Fleet reviews serve as a platform for demonstrating national and not just naval technology quotients. The proposition by a British historian, chronicling the rise of Royal Navy, that an ocean going ship, be it of commercial or military character, represents the epitome of human imagination and diverse technologies still holds true.8 The diversity in hull forms ranging from traditional to novel and exotic, means of propulsion from sail to nuclear, platform management techniques that are becoming increasingly networked with the variety, range and effects of naval weapons and sensors are a few important areas representing disparate technologies for creating operationally relevant capabilities at sea. The IFR will also be an occasion to demonstrate Indian Navy’s mantra of a builder’s navy. The Navy has used such occasions to display indigenous warship-building capabilities in distant waters while participating in such events abroad. To cite, INS Shayadri, the latest indigenous multi-mission frigate with advanced stealth features participated in the October 2015 IFR at Sagami Bay, Japan.9 This trend is particularly visible since the mid-1980s when INS Godavari participated in 1984 IFR at the US. This warship was truly the first indigenously designed warship where an interesting mix of western and eastern origin technologies were integrated. The significant improvements in naval design and construction were used to symbolise national technological advancements when the ship graced the cover of The Time magazine in April 1989, on the theme of “Super India: The Next Military Power”.

IFR is also an event to symbolise changes in politico-diplomatic relationships. The participation of INS Godavari in the 1984 IFR at New York mentioned earlier, was a sign of emerging rapprochement in the Indo-US relationship which had remained adversarial and ‘estranged’ during the Cold War era especially after the 1971 India-Pakistan conflict.10 The participation or non- participation in fleet reviews can also be a useful bellwether for measuring the current trajectory of international relationships. For example, China did not invite Japan for the 2014 IFR at Qingdao (later cancelled due to MH 370 crash) due to the ongoing tensions over the Senkaku/Diayou Islands. The media reports at that time had suggested that the US would not participate on such selectivity by the Chinese side.11 The fact that People’s Liberation Army (Navy) [PLAN] did not take part in the October 2015 IFR at Tokyo indicates that the Sino-Japanese relations continue to remain constrained.12 While the Chinese Navy was not represented at the 2001 IFR at Mumbai, it would be participating in the 2016 edition at Visakhapatnam. It is pertinent to mention that the Indian Navy had participated in the 2009 and 2014 International Fleet Reviews hosted by China. Further, both countries are part of independent grouping engaged in anti-piracy patrols off the Horn of Africa (HoA). These trends are suggestive of Beijing’s perception that the Indian Ocean is a strategically relevant maritime space and India is an important stakeholder in the region that it needs to engage. The participation of other major naval powers in the 2016 IFR like Australia, France, Japan, Russia, South Africa, UK and the US in addition to the majority of Indian Ocean navies is proof that these nations find favour with India’ maritime strategic outreach efforts and consider the Indian Ocean as an important maritime space.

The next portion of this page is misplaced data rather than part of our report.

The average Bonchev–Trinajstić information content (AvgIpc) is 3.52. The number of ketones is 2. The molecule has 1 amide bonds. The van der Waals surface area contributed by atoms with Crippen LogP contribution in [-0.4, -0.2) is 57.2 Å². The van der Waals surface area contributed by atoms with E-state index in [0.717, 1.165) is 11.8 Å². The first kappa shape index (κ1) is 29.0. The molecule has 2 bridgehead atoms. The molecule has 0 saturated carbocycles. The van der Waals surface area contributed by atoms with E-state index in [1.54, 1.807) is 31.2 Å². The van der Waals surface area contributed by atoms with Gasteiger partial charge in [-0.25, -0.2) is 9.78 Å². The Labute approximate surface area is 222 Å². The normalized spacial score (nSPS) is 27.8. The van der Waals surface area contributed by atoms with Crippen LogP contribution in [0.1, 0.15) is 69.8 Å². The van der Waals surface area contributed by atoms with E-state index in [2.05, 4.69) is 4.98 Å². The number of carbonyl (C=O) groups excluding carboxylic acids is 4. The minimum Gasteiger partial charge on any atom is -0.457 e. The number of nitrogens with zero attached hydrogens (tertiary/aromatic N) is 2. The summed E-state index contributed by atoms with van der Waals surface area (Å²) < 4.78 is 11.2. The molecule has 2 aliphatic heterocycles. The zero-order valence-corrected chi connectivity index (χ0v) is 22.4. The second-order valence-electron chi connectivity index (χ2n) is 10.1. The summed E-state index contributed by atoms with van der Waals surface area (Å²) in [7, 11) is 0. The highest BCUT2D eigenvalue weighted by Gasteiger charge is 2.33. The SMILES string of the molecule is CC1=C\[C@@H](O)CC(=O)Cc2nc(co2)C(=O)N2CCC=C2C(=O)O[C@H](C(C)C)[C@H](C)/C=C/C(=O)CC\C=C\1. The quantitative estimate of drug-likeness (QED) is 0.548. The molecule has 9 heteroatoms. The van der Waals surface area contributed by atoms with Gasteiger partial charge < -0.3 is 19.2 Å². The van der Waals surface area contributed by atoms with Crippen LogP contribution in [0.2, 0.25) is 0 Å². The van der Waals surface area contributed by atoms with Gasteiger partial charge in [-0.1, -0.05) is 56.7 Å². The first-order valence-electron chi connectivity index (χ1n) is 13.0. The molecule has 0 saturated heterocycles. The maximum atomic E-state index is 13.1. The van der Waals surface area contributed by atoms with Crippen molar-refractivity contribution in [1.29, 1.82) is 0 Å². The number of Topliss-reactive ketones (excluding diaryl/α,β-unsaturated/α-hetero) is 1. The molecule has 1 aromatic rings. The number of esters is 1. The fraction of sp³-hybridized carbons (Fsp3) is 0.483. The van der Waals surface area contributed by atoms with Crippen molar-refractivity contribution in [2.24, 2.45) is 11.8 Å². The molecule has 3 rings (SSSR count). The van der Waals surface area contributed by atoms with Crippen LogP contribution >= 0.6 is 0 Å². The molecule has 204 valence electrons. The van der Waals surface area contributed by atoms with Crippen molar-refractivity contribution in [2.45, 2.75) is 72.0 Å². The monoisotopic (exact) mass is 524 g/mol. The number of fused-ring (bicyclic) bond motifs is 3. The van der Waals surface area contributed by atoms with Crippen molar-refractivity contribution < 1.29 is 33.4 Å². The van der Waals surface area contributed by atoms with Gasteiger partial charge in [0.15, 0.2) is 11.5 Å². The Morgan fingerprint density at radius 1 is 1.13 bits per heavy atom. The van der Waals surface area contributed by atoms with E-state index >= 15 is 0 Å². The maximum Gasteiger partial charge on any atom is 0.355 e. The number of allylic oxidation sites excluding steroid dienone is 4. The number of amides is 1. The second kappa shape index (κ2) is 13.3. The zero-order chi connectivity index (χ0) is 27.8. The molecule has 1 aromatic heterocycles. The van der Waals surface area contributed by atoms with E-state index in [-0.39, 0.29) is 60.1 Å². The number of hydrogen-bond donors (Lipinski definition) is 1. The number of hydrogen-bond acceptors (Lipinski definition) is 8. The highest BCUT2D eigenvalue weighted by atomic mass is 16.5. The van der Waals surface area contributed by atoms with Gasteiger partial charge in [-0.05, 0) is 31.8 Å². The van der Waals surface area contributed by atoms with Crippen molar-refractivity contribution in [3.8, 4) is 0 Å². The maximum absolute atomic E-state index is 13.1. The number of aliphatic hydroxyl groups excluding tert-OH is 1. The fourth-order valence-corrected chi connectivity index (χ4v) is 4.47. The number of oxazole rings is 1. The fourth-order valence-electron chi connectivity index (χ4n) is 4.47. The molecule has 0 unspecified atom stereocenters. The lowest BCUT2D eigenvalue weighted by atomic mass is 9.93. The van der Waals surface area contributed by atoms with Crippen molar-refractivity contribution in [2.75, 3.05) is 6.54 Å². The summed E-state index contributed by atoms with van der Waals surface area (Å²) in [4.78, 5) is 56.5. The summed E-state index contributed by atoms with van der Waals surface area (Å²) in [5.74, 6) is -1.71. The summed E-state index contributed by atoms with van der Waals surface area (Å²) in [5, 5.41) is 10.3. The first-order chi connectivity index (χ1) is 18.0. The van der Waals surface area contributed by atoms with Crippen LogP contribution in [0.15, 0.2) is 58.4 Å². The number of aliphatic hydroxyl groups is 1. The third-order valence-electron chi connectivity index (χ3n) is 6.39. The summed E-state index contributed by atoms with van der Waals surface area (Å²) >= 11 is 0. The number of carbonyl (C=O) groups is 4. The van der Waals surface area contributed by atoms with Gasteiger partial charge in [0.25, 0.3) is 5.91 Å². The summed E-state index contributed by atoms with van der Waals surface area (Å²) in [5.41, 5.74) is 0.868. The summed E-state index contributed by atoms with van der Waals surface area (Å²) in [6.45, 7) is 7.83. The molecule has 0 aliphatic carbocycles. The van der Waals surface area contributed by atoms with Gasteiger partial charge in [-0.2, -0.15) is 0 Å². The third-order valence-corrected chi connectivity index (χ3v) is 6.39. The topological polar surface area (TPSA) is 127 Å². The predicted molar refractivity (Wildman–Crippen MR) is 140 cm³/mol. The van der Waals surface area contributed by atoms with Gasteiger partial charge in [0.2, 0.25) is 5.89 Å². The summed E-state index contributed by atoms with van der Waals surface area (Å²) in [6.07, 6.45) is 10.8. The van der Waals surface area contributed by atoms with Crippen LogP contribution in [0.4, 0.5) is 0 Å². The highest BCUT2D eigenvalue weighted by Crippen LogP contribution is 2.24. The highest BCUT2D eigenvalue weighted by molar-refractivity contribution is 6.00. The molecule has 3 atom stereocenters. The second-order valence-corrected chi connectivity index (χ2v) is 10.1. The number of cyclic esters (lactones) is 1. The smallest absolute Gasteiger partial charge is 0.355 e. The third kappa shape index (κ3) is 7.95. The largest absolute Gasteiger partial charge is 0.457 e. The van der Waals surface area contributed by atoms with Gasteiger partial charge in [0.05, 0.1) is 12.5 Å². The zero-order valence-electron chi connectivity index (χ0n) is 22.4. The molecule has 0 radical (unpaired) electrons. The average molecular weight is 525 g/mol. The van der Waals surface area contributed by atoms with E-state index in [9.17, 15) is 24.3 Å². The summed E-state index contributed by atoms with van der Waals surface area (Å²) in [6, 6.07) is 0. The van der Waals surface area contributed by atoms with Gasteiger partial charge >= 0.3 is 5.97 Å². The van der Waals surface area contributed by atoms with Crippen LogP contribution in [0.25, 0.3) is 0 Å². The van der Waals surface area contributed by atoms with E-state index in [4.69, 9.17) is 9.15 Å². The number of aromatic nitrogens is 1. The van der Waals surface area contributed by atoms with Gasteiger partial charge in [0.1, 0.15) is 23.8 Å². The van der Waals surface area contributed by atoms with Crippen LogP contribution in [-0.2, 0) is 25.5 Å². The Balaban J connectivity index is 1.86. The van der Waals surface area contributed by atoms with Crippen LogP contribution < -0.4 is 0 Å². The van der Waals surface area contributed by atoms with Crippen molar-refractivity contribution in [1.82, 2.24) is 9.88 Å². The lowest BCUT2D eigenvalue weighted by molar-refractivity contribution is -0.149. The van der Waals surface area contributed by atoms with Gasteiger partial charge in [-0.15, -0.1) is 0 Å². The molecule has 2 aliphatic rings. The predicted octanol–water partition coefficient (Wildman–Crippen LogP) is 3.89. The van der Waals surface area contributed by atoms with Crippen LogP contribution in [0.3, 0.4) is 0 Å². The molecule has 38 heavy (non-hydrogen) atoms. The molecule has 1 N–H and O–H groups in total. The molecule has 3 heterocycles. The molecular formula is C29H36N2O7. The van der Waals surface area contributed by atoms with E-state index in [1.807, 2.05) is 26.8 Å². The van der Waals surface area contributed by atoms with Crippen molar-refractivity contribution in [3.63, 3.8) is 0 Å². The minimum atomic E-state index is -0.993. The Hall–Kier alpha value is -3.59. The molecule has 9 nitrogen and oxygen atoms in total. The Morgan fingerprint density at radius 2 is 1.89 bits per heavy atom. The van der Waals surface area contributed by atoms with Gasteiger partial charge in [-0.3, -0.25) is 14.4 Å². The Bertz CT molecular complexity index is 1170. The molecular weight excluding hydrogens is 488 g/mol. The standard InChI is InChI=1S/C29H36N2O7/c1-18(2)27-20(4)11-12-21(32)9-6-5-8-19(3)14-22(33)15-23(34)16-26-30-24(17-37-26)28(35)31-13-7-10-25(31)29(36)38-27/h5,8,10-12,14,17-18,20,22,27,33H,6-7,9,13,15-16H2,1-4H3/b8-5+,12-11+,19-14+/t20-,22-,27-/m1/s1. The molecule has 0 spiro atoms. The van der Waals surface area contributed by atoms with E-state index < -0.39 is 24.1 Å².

Empirically, all the great and rising powers have an oceanic outlook or at least have attempted to be one. This can be seen from the Greek Thalassocracies, Phoenicians and the Romans in the ancient times to the Portugal, Spain, Dutch and the British thereafter. The rise of the US and the erstwhile Soviet Navy in the post- Cold War context and the recent significant naval capability accretion by China as well as India point to the proposition that all players with rising strategic aspirations have paid close attention to the maritime dimension of international security. As argued elsewhere, the maritime domain provides for demonstration of technology, reach, capability, capacity and intent by the permissive character of oceanic commons.13 The multidimensional and cross-domain options afforded by the seas have been historically used to convey strategic signals about the politico-diplomatic and military-security posture through outreaches such as the IFR. While the overt message during such events has invariably remained about fostering cooperation and providing global goods, the ‘not so obvious’ aspects of power, geo-politics, shared maritime interests but different approaches and, geography would remain irrevocably linked. This axiom is a rhythm of history and is not likely to change in the foreseeable future.


About the Author: 

Captain Raghavendra Mishra is a Research Fellow at the National Maritime Foundation (NMF), New Delhi. The views expressed are his own and do not reflect the official policy or position of the NMF, the Indian Navy or the Government of India. He can be reached at




1K Raja Menon, Maritime Strategy and Continental Wars, (London: Frank Cass, 1998), p. 37.

2Integrated Headquarters of Ministry of Defence (Navy), Ensuring Secure Seas: Indian Maritime Security Strategy, 2015, p. 11. The concept is explained at Chapter 5, pp. 78-101.

3Ibid, p. 81.

4Jakub J Grygiel, Great Powers and Geopolitical Change. (Baltimore: Johns Hopkins University Press, 2006), pp. 23-24.

5Ibid, p. 32, 34-35.

6Ibid, p. ii.

7For the drivers necessitating changes from Look East to Act East policy see, Ministry of External Affairs, “Opening Statement by Prime Minister at the 12th India-ASEAN Summit”, 12 November 2014, Statements.htm?dtl/24230/Opening+Statement+by+Prime+Minister+at+the+12th+IndiaASEAN+Su mmit+Nay+Pyi+Taw+Myanmar, (accessed 20 December 2015).

8William Laird Clowes cited in Geoffrey Jules Marcus, Heart of Oak: A Survey of British Sea Power in the Georgian Era, (Oxford: Oxford University Press, 1975), p. 10.

9“Indian Naval Ship in Japan to Participate in Fleet Review”, New Indian Express, 15 October 2015, Review/2015/10/15/article3080135.ece, (accessed 20 December 2015).

10Dennis Kux, Indiaand the United States: Estranged Democracies, 1941-1991 (Washington: NDU Press, 1992), pp. 303-312.

11″U.S. to skip China fleet review after Japan shunned”, The Reuters, 04 April 2014,, (accessed  31 December 2015).

12‘Japan’s Fleet Review: Abe Boards US Warship for First Time Ever’, Franz-Stefan Gady, The Diplomat, 20 October 2015, , (accessed 03 January 2016).

13For a detailed exposition on this theme, see George Modelski and William R Thompson, Seapower in Global Politics, 1494-1993, (Plymouth: Macmillan Press, 1988).

0 replies

Leave a Reply

Want to join the discussion?
Feel free to contribute!

Leave a Reply

Your email address will not be published. Required fields are marked *